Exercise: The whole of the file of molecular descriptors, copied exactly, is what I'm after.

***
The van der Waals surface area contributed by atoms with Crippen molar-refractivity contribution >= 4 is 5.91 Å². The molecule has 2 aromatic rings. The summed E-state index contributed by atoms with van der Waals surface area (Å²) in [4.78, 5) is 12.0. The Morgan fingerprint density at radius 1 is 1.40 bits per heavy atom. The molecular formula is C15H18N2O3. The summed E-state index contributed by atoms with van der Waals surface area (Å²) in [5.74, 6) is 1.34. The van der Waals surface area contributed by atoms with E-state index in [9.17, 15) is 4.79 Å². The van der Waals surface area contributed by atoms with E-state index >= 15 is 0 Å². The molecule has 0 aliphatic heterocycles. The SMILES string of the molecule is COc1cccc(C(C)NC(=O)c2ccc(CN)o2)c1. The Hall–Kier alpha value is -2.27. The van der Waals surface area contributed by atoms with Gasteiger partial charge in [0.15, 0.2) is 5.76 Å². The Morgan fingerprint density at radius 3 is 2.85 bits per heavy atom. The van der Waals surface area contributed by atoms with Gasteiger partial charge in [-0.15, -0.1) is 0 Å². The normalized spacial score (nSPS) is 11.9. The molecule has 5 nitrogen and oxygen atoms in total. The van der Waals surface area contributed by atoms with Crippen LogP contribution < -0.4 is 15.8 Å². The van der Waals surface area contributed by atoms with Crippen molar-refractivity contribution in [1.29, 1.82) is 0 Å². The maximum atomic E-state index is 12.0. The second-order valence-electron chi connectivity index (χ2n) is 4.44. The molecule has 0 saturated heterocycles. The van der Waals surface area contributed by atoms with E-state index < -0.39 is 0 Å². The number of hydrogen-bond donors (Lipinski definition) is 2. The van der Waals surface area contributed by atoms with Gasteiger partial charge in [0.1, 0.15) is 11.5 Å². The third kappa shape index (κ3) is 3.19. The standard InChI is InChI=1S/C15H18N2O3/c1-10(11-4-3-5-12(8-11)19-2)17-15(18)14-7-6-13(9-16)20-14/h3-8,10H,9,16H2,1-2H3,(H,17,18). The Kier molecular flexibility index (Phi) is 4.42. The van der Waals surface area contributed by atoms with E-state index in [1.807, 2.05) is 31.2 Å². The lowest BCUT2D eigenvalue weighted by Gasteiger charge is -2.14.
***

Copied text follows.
The van der Waals surface area contributed by atoms with Crippen molar-refractivity contribution >= 4 is 5.91 Å². The molecule has 2 aromatic rings. The summed E-state index contributed by atoms with van der Waals surface area (Å²) in [4.78, 5) is 12.0. The Morgan fingerprint density at radius 1 is 1.40 bits per heavy atom. The molecular formula is C15H18N2O3. The summed E-state index contributed by atoms with van der Waals surface area (Å²) in [5.74, 6) is 1.34. The van der Waals surface area contributed by atoms with E-state index in [9.17, 15) is 4.79 Å². The van der Waals surface area contributed by atoms with E-state index >= 15 is 0 Å². The molecule has 0 aliphatic heterocycles. The SMILES string of the molecule is COc1cccc(C(C)NC(=O)c2ccc(CN)o2)c1. The Hall–Kier alpha value is -2.27. The van der Waals surface area contributed by atoms with Gasteiger partial charge in [0.15, 0.2) is 5.76 Å². The Morgan fingerprint density at radius 3 is 2.85 bits per heavy atom. The van der Waals surface area contributed by atoms with Gasteiger partial charge in [-0.15, -0.1) is 0 Å². The normalized spacial score (nSPS) is 11.9. The molecule has 5 nitrogen and oxygen atoms in total. The van der Waals surface area contributed by atoms with Crippen LogP contribution < -0.4 is 15.8 Å². The van der Waals surface area contributed by atoms with Crippen molar-refractivity contribution in [1.29, 1.82) is 0 Å². The maximum atomic E-state index is 12.0. The second-order valence-electron chi connectivity index (χ2n) is 4.44. The molecule has 0 saturated heterocycles. The van der Waals surface area contributed by atoms with E-state index < -0.39 is 0 Å². The number of hydrogen-bond donors (Lipinski definition) is 2. The van der Waals surface area contributed by atoms with Gasteiger partial charge in [0.1, 0.15) is 11.5 Å². The third kappa shape index (κ3) is 3.19. The standard InChI is InChI=1S/C15H18N2O3/c1-10(11-4-3-5-12(8-11)19-2)17-15(18)14-7-6-13(9-16)20-14/h3-8,10H,9,16H2,1-2H3,(H,17,18). The Kier molecular flexibility index (Phi) is 4.42. The van der Waals surface area contributed by atoms with E-state index in [1.807, 2.05) is 31.2 Å². The lowest BCUT2D eigenvalue weighted by Gasteiger charge is -2.14.